Buggs Production is headquartered in a little town in Nicaragua called Diriamba. Here is the story of how we made it down there, the challenges we faced, the help we received along the way, and why Delia and the ladies are a valuable piece of the puzzle.
When I learned about the opportunity to share the Texas Tackle Factory booth at the Fishing Show, it really hit home as to the opportunity I had to get off the ground. I had been researching means of production, and had two good leads. One was a big time lead from Tal, a guy with a facility in Haiti with over two hundred workers. The minimums were high and so was the lead time. I crossed him off the list for immediate help, and utilized another lead I had found.
A few months prior, I had picked up the phone and called TJ Neal of East Cut Flies. I had seen their product in several fly shops, and was impressed with their flies. I figured that the same folks who tied for them would have no trouble with my Buggs. Out of the goodness of his heart, TJ hooked me up with John Pinto, a guy out of Michigan who had a small facility in Nicaragua.
So I called him up, and John told me they could handle the work I needed. So I got rolling on my tying materials account with Hareline Dubbin, and sought to figure out how my garage-based production in Spring, Texas could translate to Central America. The first steps were straightforward, detailed work. They included recipes for the lures, materials, color choices, and accessories for the jig heads.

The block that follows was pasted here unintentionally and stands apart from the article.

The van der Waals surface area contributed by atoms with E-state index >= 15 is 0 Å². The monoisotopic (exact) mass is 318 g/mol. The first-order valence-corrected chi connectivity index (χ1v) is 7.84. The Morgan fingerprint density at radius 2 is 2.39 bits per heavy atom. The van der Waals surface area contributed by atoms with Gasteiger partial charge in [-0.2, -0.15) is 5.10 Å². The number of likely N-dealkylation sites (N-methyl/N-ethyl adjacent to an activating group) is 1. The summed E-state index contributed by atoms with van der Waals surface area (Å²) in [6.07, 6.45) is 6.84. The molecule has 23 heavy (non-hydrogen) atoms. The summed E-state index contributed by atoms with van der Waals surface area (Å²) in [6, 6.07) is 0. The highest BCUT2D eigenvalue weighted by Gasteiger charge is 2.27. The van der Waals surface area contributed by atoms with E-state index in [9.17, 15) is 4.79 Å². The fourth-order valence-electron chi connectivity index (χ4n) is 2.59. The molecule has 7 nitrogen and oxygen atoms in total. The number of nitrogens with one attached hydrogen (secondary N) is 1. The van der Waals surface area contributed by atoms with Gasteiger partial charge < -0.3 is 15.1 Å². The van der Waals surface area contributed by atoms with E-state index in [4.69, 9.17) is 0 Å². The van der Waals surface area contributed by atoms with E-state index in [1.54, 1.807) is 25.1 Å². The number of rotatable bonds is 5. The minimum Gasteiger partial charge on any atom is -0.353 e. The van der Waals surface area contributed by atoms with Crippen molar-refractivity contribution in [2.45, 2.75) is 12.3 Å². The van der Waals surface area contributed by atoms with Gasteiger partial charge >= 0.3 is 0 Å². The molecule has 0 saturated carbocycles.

And then they were off! The order, materials, and my precious mold made it to John Pinto’s office in Michigan, and John transported them to Diriamba, Nicaragua. I had visions of a quick and easy turnaround and lots of bright and shiny Buggs to wow the good people at the George R. Brown Convention Center in early February. It didn’t quite happen like that, but I pressed on.
You see, John got everything down there and the ladies started with the jig heads. They poured the heads, and then painted a prime coat. When they started with the colored paint I had shipped them, the paint started cracking and looked terrible. What I didn’t realize was the water-based prime coat they were using wouldn’t work with the vinyl lure paint I had sent them. There were also translation problems with my tying instructions. So I got a call from John, who explained to me the difficulties and requested that I get down there and help sort things out.
I had to think about it for a few minutes and talk with my wife, but I realized that my best chance to get the lures made was to head down. I had enough miles to get a good discount on the plane ticket, and John personally met me in the airport in Managua, Nicaragua. He drove me to Diriamba and I stayed in the Hotel Mi Bohio, a nice place in the middle of the town.
The next morning I went to the facility, which is a small house in town. There are two main production rooms plus a covered patio where the work is done. A lady named Delia is in charge, and she and the other ladies are very talented tiers. So for the next few days, I worked with them to get production started and work the kinks out. We decided that water-based paint was the only option to work with the prime coat and for shipping purposes. They also helped me figure out the weed guard, and impressed me with their skills.
The other thing that this trip provided was peace of mind that the facility was clean and safe, and the ladies were treated well. I made some new friends, visited a new country, and was soon back in Houston with brand new Buggs to sell at the Fishing Show. Delia and the ladies continue to tie all the production models we sell, and we value their partnership and hard work.